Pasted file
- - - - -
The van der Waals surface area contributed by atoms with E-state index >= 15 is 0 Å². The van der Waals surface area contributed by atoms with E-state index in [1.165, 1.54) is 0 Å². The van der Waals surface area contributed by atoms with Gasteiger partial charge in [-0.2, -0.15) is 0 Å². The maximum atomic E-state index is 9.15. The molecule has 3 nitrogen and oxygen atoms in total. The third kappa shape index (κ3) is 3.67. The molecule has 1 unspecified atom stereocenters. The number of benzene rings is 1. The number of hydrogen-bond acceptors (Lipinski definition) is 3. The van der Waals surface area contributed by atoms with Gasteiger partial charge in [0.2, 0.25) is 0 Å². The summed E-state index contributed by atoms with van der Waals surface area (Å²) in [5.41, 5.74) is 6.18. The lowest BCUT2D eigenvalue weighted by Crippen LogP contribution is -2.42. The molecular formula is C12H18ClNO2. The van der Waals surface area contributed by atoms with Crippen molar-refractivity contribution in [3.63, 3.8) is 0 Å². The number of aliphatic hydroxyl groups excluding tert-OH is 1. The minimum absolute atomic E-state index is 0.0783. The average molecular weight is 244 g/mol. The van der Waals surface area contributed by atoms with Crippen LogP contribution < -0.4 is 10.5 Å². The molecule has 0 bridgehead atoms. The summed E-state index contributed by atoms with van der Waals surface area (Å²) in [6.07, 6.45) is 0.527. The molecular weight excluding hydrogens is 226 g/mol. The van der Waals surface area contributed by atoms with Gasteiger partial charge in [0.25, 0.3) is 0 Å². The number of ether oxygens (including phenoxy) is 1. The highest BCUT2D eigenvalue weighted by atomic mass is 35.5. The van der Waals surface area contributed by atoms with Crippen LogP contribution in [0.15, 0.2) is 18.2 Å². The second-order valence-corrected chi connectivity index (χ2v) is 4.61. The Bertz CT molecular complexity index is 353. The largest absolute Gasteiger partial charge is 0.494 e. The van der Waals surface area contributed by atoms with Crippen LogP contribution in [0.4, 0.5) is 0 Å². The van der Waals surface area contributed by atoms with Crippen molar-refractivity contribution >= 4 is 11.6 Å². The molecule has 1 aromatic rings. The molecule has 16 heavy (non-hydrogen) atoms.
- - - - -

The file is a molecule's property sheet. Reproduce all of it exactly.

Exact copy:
The van der Waals surface area contributed by atoms with E-state index >= 15 is 0 Å². The van der Waals surface area contributed by atoms with E-state index in [1.165, 1.54) is 0 Å². The van der Waals surface area contributed by atoms with Gasteiger partial charge in [-0.2, -0.15) is 0 Å². The maximum atomic E-state index is 9.15. The molecule has 3 nitrogen and oxygen atoms in total. The third kappa shape index (κ3) is 3.67. The molecule has 1 unspecified atom stereocenters. The number of benzene rings is 1. The number of hydrogen-bond acceptors (Lipinski definition) is 3. The van der Waals surface area contributed by atoms with Gasteiger partial charge in [0.2, 0.25) is 0 Å². The summed E-state index contributed by atoms with van der Waals surface area (Å²) in [5.41, 5.74) is 6.18. The lowest BCUT2D eigenvalue weighted by Crippen LogP contribution is -2.42. The molecular formula is C12H18ClNO2. The van der Waals surface area contributed by atoms with Crippen molar-refractivity contribution in [3.63, 3.8) is 0 Å². The number of aliphatic hydroxyl groups excluding tert-OH is 1. The minimum absolute atomic E-state index is 0.0783. The average molecular weight is 244 g/mol. The van der Waals surface area contributed by atoms with Crippen LogP contribution < -0.4 is 10.5 Å². The molecule has 0 bridgehead atoms. The summed E-state index contributed by atoms with van der Waals surface area (Å²) in [6.07, 6.45) is 0.527. The molecular weight excluding hydrogens is 226 g/mol. The van der Waals surface area contributed by atoms with Gasteiger partial charge in [0.25, 0.3) is 0 Å². The number of ether oxygens (including phenoxy) is 1. The highest BCUT2D eigenvalue weighted by atomic mass is 35.5. The van der Waals surface area contributed by atoms with Crippen LogP contribution in [0.15, 0.2) is 18.2 Å². The second-order valence-corrected chi connectivity index (χ2v) is 4.61. The Bertz CT molecular complexity index is 353. The largest absolute Gasteiger partial charge is 0.494 e. The van der Waals surface area contributed by atoms with Crippen LogP contribution in [0.4, 0.5) is 0 Å². The van der Waals surface area contributed by atoms with Crippen molar-refractivity contribution >= 4 is 11.6 Å². The molecule has 1 aromatic rings. The molecule has 16 heavy (non-hydrogen) atoms.